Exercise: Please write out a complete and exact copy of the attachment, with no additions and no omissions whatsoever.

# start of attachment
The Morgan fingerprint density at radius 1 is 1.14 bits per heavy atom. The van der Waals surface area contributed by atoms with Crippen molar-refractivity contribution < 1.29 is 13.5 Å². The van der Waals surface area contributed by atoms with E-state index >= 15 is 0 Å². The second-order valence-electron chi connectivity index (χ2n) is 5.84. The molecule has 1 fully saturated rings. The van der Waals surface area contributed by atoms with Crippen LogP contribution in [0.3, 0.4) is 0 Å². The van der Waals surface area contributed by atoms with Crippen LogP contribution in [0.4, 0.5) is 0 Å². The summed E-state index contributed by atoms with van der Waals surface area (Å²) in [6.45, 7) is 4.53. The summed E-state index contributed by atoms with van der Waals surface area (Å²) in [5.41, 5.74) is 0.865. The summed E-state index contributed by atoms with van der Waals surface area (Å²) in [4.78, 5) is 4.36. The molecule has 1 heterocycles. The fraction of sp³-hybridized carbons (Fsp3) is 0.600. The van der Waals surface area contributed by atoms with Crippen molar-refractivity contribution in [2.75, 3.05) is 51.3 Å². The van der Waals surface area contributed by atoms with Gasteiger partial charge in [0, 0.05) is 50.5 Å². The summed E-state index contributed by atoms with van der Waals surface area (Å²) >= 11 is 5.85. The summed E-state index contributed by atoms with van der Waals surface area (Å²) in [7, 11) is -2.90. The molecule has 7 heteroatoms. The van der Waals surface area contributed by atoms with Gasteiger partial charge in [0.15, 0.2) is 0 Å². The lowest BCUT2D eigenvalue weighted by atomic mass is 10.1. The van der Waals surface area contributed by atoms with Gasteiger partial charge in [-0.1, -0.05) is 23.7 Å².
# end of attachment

The Morgan fingerprint density at radius 1 is 1.14 bits per heavy atom. The van der Waals surface area contributed by atoms with Crippen molar-refractivity contribution < 1.29 is 13.5 Å². The van der Waals surface area contributed by atoms with E-state index >= 15 is 0 Å². The second-order valence-electron chi connectivity index (χ2n) is 5.84. The molecule has 1 fully saturated rings. The van der Waals surface area contributed by atoms with Crippen LogP contribution in [0.3, 0.4) is 0 Å². The van der Waals surface area contributed by atoms with Crippen LogP contribution in [0.4, 0.5) is 0 Å². The summed E-state index contributed by atoms with van der Waals surface area (Å²) in [6.45, 7) is 4.53. The summed E-state index contributed by atoms with van der Waals surface area (Å²) in [5.41, 5.74) is 0.865. The summed E-state index contributed by atoms with van der Waals surface area (Å²) in [4.78, 5) is 4.36. The molecule has 1 heterocycles. The fraction of sp³-hybridized carbons (Fsp3) is 0.600. The van der Waals surface area contributed by atoms with Crippen molar-refractivity contribution in [2.75, 3.05) is 51.3 Å². The van der Waals surface area contributed by atoms with Gasteiger partial charge in [0, 0.05) is 50.5 Å². The summed E-state index contributed by atoms with van der Waals surface area (Å²) >= 11 is 5.85. The summed E-state index contributed by atoms with van der Waals surface area (Å²) in [7, 11) is -2.90. The molecule has 7 heteroatoms. The van der Waals surface area contributed by atoms with Gasteiger partial charge in [0.15, 0.2) is 0 Å². The lowest BCUT2D eigenvalue weighted by atomic mass is 10.1. The van der Waals surface area contributed by atoms with Gasteiger partial charge in [-0.1, -0.05) is 23.7 Å².